Editor: Ms. Norman, please tell us something about your childhood and education.
Norman: I was born on a farm in a small town in the Eastern Cape Province of South Africa. My parents were blessed with seven children, and I am the eldest. My father was the sort of man who would work for a year and then go back to school for a year. Education was central to his life, and he conveyed that idea to his children. My mother worked as a cleaner at a hospital and then as a domestic worker. She was also a shop assistant. I grew up in a very close and loving family, one that - as I say - was very supportive of my educational aspirations. Even though my family had very little in the way of material resources - I grew up in a two-room house with a dirt floor - I was sent to a boarding school, Emgwali Secondary School, at the age of 13. Thereafter I attended St Matthew's High School. There I discovered that I could write poetry, and two or three of my poems were published. From St. Matthew's I went on to the University of Transkei for undergraduate studies. I hitchhiked from my home to the university. As it happened, the wife of Transkei's Minister of Justice was my mother's aunt, so the idea was that I would live with them while I studied. At the time for registration, however, I had no money for tuition, and for a moment my dream of continuing my education looked like it was going to come to an early end. I was able to persuade the dean and other university authorities to give me six months to prove myself, however, and I was allowed to enroll.
I should also mention that my participation in student demonstrations during my time at the University of Transkei meant that I had to leave the Minister of Justice's residence. Life in a place such as Transkei was very complicated.
Editor: Transkei was one of the so-called bantustans under the apartheid regime in South Africa. What was its relationship to the Republic of South Africa?
Norman: Transkei and the other bantustans were the creation of the South African government. The apartheid regime set them up as separate homelands for different groups of Africans and claimed that they were independent countries with their own governments. This was a total fiction, of course. The apartheid regime functioned on the basis of "divide and rule" so far as the majority African population was concerned, and the basic idea of the bantustans was not only to separate the blacks from the whites but also to separate the different ethnic groups of blacks from each other. Hostility among the African groups was encouraged. Notwithstanding the talk of independence, within the bantustans the South African government monitored everything very closely, and nothing took place without their consent. In order to encourage Africans to move into these so-called separate homelands, however, the South African government was forced to make investments which would not otherwise have been made. While most people were opposed to the concept behind the bantustans, they did serve to bring some benefits to a considerable number of people.
Editor: Your first job in the legal system was as a public prosecutor in Ciskei?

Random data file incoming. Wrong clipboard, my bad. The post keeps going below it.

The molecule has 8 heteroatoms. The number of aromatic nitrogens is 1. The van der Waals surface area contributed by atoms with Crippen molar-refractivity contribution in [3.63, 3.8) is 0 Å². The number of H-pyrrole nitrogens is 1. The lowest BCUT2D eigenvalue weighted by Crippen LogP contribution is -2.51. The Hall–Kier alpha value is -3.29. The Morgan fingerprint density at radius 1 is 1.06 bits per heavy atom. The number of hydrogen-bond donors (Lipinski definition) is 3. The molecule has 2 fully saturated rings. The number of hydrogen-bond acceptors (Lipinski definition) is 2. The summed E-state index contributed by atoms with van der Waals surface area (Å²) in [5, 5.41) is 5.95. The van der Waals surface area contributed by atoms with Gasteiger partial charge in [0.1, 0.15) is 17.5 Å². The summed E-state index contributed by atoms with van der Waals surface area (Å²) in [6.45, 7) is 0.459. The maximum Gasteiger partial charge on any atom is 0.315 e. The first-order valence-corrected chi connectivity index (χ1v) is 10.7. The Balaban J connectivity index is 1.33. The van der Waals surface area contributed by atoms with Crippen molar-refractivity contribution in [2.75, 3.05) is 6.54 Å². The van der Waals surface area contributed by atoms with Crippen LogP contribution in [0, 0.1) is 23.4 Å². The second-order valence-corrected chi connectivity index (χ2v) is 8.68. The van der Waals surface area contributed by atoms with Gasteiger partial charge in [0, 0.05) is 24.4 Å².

Norman: I obtained that job just before I graduated in 1988 with a B.Juris degree. Ciskei was also a native homeland. Through my father, I had a connection with the Ciskei Minister of Justice, which lent support to my application for a job. I was anxious to see how the justice system worked, and the experience turned out to be very valuable. As a result of this exposure, I decided in 1990, to return to the University of Transkei for an LL.B degree, which was necessary for qualification as a lawyer. The following year, while working toward my degree, I was asked to tutor students at the university on constitutional law. In 1992, having obtained the LL.B, I became a state advocate in Bisho, a position I held for three years. The highlight of that part of my career was being asked by the Attorney General to prosecute the then Chairman of State of Ciskei, who had come to office through a military coup. This was excellent exposure for me, and while the trial ended in acquittal, I gained a great deal of experience. In addition, I served as a part-time lecturer in civil procedure at the University of Fort Hare - where Mr. Nelson Mandela had studied - during this period.
Editor: You were in South Africa at the time of transition to majority rule. That must have been an extraordinary time. Can you tell us something about it?
Norman: It was an extraordinary time. Everyone was involved in the process of transition to majority rule - whether they chose to participate or not - and there was an atmosphere of excitement and hope. The life of every black person in the country was affected, and everyone knew that things would never be the same again. My particular vantage point was from within the justice system. I had a sense of accomplishment at that moment. I had a very real sense of having worked to see that Africans had an opportunity for fair treatment by the system and for a fair trial. Now it appeared that the transition to majority rule was going to result in this opportunity becoming a permanent right within a constitutional structure. When Mr. Nelson Mandela was released from prison, the government - fearing violence - requested that people stay in their homes. Instead, people poured out into the streets and public places, and all across the country there were spontaneous outbursts of dancing, toyi-toying, until the early hours of the morning. I do not think that such a moment comes very often in the life of a person or of a country.